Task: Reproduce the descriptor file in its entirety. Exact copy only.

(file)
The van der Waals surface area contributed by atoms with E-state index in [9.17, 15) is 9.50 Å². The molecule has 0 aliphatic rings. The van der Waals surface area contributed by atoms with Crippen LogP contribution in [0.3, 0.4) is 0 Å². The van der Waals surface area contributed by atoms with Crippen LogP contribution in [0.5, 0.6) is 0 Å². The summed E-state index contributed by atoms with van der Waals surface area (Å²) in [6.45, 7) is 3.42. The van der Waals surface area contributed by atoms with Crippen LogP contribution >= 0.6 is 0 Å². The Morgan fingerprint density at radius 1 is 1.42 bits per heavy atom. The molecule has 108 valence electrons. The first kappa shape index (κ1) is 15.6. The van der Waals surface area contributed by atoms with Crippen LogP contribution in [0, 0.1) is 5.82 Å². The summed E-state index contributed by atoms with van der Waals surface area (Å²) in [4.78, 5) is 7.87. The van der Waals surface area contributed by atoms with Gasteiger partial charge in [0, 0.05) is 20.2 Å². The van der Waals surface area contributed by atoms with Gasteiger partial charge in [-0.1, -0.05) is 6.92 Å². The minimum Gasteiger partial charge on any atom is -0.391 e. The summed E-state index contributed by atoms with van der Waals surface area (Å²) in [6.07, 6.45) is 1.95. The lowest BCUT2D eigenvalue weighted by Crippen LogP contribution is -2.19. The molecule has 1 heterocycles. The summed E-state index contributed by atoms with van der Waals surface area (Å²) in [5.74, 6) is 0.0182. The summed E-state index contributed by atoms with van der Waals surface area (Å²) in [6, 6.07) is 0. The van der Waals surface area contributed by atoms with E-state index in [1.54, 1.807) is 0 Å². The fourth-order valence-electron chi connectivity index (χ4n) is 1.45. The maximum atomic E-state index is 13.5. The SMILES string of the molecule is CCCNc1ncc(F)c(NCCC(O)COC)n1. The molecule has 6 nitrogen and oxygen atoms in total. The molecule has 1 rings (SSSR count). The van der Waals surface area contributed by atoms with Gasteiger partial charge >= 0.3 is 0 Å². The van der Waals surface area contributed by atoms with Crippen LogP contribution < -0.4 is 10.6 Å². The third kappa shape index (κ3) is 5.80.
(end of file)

The van der Waals surface area contributed by atoms with E-state index in [9.17, 15) is 9.50 Å². The molecule has 0 aliphatic rings. The van der Waals surface area contributed by atoms with Crippen LogP contribution in [0.3, 0.4) is 0 Å². The van der Waals surface area contributed by atoms with Crippen LogP contribution in [0.5, 0.6) is 0 Å². The summed E-state index contributed by atoms with van der Waals surface area (Å²) in [6.45, 7) is 3.42. The van der Waals surface area contributed by atoms with Crippen LogP contribution >= 0.6 is 0 Å². The Morgan fingerprint density at radius 1 is 1.42 bits per heavy atom. The molecule has 108 valence electrons. The first kappa shape index (κ1) is 15.6. The van der Waals surface area contributed by atoms with Crippen LogP contribution in [0, 0.1) is 5.82 Å². The summed E-state index contributed by atoms with van der Waals surface area (Å²) in [4.78, 5) is 7.87. The van der Waals surface area contributed by atoms with Gasteiger partial charge in [0, 0.05) is 20.2 Å². The van der Waals surface area contributed by atoms with Gasteiger partial charge in [-0.1, -0.05) is 6.92 Å². The minimum Gasteiger partial charge on any atom is -0.391 e. The summed E-state index contributed by atoms with van der Waals surface area (Å²) in [6.07, 6.45) is 1.95. The lowest BCUT2D eigenvalue weighted by Crippen LogP contribution is -2.19. The molecule has 1 heterocycles. The summed E-state index contributed by atoms with van der Waals surface area (Å²) in [5.74, 6) is 0.0182. The summed E-state index contributed by atoms with van der Waals surface area (Å²) in [6, 6.07) is 0. The van der Waals surface area contributed by atoms with E-state index in [1.54, 1.807) is 0 Å². The fourth-order valence-electron chi connectivity index (χ4n) is 1.45. The maximum atomic E-state index is 13.5. The SMILES string of the molecule is CCCNc1ncc(F)c(NCCC(O)COC)n1. The molecule has 6 nitrogen and oxygen atoms in total. The molecule has 1 rings (SSSR count). The van der Waals surface area contributed by atoms with Gasteiger partial charge >= 0.3 is 0 Å². The van der Waals surface area contributed by atoms with Crippen LogP contribution < -0.4 is 10.6 Å². The third kappa shape index (κ3) is 5.80.